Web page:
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Personal profile

Research interests


I am a historian of China and the US, specialising in the ways transimperial contact, culture, race, gender, and national identity shaped and were shaped by interactions in colonial and semi-colonial spaces. I am especially interested in experimenting with scale, and in exploring digital humanities applications for redefining the ways scholars research and communicate history. My work on Sino-American interactions and the global ties that connected China and the US in the nineteenth century can be found in Cultural and Social History, Gender & History, The Historical Journal, and forthcoming with the Pacific Historical Review.

I am currently completing my monograph The China Firm: Elite Americans and the Making of British Colonial Society, under contract with Columbia University Press. The China Firm traces the rise and fall of the American firm Augustine Heard & Co. to disentangle the symbiotic relationship between American elites and the British imperial/colonial project in China. The book considers the negotiated processes whereby Americans adapted to or rejected British colonial culture as they sought to carve out a place amongst the foreign elite living and trading along the China coast.

My second book-length project broadens the historical scope to consider American transimperialism in China and how Qing government officials and the Chinese public managed an ostensibly neutral but increasingly belligerent American presence intent on opening China further to trade and proselyting in the nineteenth century. In addition, I currently oversee the British-Academy funded ‘Mapping Sino-Foreign Networks and Mobility in China’ digital project (experiment brief here; proof-of-concept here), which incorporates Natural Language Processing, Social Network Analysis (SNA), GIS, and data visualisation to catalogue and reconstruct socio-commercial networks along the China coast.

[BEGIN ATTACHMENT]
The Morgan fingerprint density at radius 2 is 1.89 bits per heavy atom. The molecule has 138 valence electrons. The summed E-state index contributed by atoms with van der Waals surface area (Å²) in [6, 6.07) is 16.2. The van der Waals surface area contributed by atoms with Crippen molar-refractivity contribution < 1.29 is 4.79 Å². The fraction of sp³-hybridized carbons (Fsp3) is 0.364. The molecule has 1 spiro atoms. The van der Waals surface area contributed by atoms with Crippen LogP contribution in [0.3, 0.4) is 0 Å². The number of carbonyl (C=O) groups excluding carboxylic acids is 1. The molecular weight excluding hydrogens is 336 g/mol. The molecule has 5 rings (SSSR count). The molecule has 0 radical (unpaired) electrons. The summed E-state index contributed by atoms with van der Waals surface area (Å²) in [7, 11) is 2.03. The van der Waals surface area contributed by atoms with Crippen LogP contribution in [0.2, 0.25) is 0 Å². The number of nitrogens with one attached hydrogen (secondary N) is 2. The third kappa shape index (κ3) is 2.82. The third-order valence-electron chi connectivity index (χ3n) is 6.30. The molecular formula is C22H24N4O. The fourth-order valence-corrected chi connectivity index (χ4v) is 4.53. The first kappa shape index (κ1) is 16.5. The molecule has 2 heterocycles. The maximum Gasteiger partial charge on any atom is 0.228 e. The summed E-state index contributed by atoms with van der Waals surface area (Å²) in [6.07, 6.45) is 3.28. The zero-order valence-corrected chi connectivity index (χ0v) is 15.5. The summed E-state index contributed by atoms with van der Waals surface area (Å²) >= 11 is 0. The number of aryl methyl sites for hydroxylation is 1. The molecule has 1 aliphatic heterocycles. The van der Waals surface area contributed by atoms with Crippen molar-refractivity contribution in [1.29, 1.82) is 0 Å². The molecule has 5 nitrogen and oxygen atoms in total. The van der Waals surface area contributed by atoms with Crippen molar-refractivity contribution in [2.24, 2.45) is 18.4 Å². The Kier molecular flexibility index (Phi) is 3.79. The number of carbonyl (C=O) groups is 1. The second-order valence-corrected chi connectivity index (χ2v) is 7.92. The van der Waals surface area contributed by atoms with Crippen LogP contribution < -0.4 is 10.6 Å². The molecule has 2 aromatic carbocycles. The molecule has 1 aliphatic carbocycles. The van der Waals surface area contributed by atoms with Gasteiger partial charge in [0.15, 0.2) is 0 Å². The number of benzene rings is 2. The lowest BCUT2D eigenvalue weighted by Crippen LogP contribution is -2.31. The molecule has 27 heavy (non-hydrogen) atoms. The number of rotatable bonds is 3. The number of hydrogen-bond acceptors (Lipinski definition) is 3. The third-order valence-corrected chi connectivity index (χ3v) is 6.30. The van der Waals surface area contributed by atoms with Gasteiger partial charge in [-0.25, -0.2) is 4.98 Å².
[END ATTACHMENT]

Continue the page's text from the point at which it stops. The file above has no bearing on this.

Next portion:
Reflecting my commitment to bridging historical areas, I am an active participant in various activities aimed at elevating the University of Bristol’s research culture. I was involved with the Hong Kong History Project and am a supporting researcher for the new Hong Kong History Centre. I am also Head of Activities for Bristol’s American Studies Research Group, and organise the department’s Asian History and American Studies PGR seminars.

I am further committed to supporting faculty-level digital humanities literacy, having hosted training seminars on database design and data visualisation, assisted colleagues in delivering their digital projects, and presented demonstrations on digital research to the history department and the wider public.



I have taught on and supported a range of subjects across Bristol’s undergraduate programme. These have included the first year ‘Modern World’ unit, second year ‘Global Histories’ and ‘Decolonisation’ units, and the third year ‘Horrible Histories’ and ‘Dissertations’ units.

I have also designed guest lectures for units at the University of Macau on Pearl River trade networks and gender in colonial society.


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